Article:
Crews work to halt spread of Puzzle Fire.
SISTERS - The Puzzle Fire, about 15 miles north of Santiam Junction, was burning uncontained Monday night and had torched 3,686 acres.
The Cascade Crest Complex Fire, made up of the Puzzle, Lake George and Black Crater fires, has burned 18,558 acres since lightning started the Black Crater Fire Aug. 7.
More than 1,000 firefighters are battling the blazes, according to the National Forest Service and state Department of Forestry.
Crews on the ground and spotters in airplanes have begun scouting for possible containment lines on the Puzzle Fire.
Firefighters have also started opening up trails and bulldozer lines left over from the B&B Complex Fire in 2003. They will work to build a fire line between Marion Lake and a lava field south of the fire. The fire, which is six miles east of Marion Forks, has been spreading south, west and northeast as its moves to the top of Bingham Basin.
Fire officials said the fire's growth potential was extreme and that it was burning in difficult terrain. Its cause is under investigation. The Forest Service and Department of Forestry have spent $208,200 fighting the fire.
The Lake George Fire has been smoldering and only slowly advancing. It has burned 5,472 acres and is 70 percent contained. Fire crews did not expect the fire to grow significantly. The cost to fight the fire to date has been $7,494,000. Nine helicopters, two airplanes, 30 fire engines, seven bulldozers and 19 water tenders are assigned to the fire.
Highway 242 was reopened to traffic on Monday. However, a number of trails, lakes and other recreational sites near the fire, including within the Mount Washington and Mount Jefferson wilderness areas, remain closed.
The Black Crater Fire was 100 percent contained earlier this month, and crews are continuing mop-up work. It burned 9,400 acres.
To the north, fire officials now estimate they will contain the Mount Hood Complex Fire on Sept. 4. The Bluegrass and Gumjuwac fires, which are 35 percent contained, have burned nearly 1,500 acres.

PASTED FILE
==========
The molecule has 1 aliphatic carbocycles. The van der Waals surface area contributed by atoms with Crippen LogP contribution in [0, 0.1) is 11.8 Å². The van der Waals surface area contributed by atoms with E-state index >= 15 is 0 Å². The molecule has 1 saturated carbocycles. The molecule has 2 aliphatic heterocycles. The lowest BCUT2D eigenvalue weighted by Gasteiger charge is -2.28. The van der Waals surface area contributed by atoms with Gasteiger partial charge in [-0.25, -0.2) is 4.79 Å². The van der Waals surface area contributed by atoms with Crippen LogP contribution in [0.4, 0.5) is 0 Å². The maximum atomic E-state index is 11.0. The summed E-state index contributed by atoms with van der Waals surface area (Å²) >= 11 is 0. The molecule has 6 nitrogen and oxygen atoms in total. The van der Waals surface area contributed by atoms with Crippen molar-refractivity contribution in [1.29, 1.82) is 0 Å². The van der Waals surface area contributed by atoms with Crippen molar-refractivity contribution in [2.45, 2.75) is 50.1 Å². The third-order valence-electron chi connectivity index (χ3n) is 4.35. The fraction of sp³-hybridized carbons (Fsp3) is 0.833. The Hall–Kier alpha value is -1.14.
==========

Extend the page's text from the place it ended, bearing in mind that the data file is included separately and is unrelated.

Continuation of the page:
Crews have nearly completed their work on the Gumjuwac Fire.
The Bluegrass Fire, west of Highway 35, is expected to grow to south and west toward the fire line. However, fire officials said new starts outside the containment lines could rapidly increase the fire's size. After being opened intermittently the past several days, a central segment of Highway 35 will be closed for two days starting at noon today.
Elsewhere, fire crews battled several large blazes Monday in northcentral Washington, along with high temperatures and a lightning forecast that raised concerns about the potential for new fire starts.
The National Weather Service issued a ``red flag'' warning for all of Eastern Washington due to a high pressure system moving through the region, bringing high temperatures, low humidity and thunderstorms.
As a result, the Northwest Interagency Coordination Center in Portland, positioned fire crews throughout Washington and Oregon to prepare for any new fire starts.
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|Publication:||The Register-Guard (Eugene, OR)|
|Date:||Aug 22, 2006|
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